• Married filing jointly with a spouse who is covered by a plan at work: If your MAGI is $181,000 or less, you can take a full deduction. If more than $181,000 (up from $178,000), but less than $191,000 (up from $188,000), you can take a partial deduction. If $191,000 or more, no deduction at all.
  • Married filing separately with a spouse who is covered by a plan at work: If your MAGI is less than $10,000, you can claim a partial deduction. If $10,000 or more, no deduction.

2014 Roth IRA Income Limits

The 2014 Roth IRA income phaseout limits are as follows:

  • Married filing jointly or qualifying widow(er): If your modified gross adjusted income (MAGI) is $181,000 (up from $178,000 in 2013) or less, you can contribute up to the $5,500 max. If at least $181,000 up to $191,000 (up $3,000 over 2013), your contribution limit is phased out (see IRS publication 590). If $191,000 and above, you cannot contribute to a Roth IRA.
  • Single, head of household, or married filing separately and you did not live with your spouse at any time during the year: If under $114,000 (up from $112,000 in 2013), you can contribute up to the $5,500 maximum. If at least $114,000 up to $129,000 (was $127,000 in 2013), your contribution limit is phased out. If $129,000 and up, you cannot contribute to a Roth IRA.
  • Married filing separately and you lived with your spouse at any time during the year: If MAGI is between $0 and $10,000, your contribution limit will phase out. If $0, you can contribute up to the $5,500 maximum ($6,500 if over 50 years old). If $10,000 and above, you cannot contribute to a Roth IRA.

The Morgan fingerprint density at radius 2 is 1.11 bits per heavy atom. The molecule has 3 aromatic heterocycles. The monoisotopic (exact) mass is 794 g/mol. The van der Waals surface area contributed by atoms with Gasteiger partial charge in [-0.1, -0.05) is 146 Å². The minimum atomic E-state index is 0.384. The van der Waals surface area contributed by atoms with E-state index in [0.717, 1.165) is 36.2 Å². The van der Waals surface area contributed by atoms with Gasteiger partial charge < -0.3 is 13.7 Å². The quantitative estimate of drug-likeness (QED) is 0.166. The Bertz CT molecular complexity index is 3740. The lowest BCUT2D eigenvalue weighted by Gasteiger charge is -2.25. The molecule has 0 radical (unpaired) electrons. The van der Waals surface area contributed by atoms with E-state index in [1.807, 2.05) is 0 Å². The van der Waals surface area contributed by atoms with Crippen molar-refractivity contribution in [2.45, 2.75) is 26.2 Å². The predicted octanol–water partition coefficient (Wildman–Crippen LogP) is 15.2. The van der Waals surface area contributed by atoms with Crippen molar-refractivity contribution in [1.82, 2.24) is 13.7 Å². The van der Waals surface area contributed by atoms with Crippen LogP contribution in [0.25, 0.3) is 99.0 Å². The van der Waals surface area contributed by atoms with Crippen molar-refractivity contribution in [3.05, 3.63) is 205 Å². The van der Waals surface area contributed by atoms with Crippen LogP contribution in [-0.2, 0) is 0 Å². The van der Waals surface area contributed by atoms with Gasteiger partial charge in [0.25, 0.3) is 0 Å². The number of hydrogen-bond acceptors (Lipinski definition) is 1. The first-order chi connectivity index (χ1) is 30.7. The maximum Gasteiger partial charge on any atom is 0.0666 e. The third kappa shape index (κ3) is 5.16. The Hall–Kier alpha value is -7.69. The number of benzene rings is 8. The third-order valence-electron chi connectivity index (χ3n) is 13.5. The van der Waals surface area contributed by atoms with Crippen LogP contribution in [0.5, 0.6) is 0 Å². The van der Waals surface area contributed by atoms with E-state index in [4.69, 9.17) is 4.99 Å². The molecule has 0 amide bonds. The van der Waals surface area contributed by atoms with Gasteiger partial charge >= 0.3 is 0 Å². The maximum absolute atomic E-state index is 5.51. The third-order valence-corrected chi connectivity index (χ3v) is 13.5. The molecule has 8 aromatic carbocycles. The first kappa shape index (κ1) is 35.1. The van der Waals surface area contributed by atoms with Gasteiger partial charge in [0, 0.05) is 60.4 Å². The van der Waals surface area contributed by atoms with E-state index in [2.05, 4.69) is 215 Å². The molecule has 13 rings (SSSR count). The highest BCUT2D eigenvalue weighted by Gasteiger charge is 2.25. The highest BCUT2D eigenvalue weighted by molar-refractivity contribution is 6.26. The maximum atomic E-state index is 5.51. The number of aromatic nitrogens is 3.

Taking Advantage of IRA’s

If you have old 401K’s sitting around from jobs long forgotten, you should consider consolidating your 401K’s and rolling over to an IRA. IRA’s typically have lower fees associated with them. I have a Roth and Traditional IRA with TradeKing.

Also, note that you can still contribute to your IRA’s for the 2013 calendar year up until the tax deadline next April. And you can begin contributing for 2014 on Jan. 1, 2014.

Will you contribute to an IRA for the 2013 and 2014 calendar years? How much?


About the Author
I am G.E. Miller, & this is my story. My goal is financial independence ASAP. If you share that goal, join me & 7,500+ others by getting FREE email updates. You'll also find every post by category & every post in order.


3 Comments »
  • Steve says:

    I contribute the max every year into a Roth IRA, which is through Vanguard. At my employer, the 401K selection isn’t too great and has somewhat high fees so after I get the max employer match, I make sure to max out the Roth IRA first as soon as I can each year (max time in market). Then I contribute what I comfortably can into my 401K, though I don’t max that out quite yet.

  • Ryan says:

    I’ve only had my Roth IRA for a couple years but I’ve managed to max it out every year so far. However I’ll be headed to school full time for the next few years. I still plan to max it out next year. But after that I’ll be a bit more conservative and probably only contribute 30-40% until I get another full time job.

  • Anne says:

    I guess I need to consider consolidating my 401K’s and rolling over to an IRA if IRA has lower fees.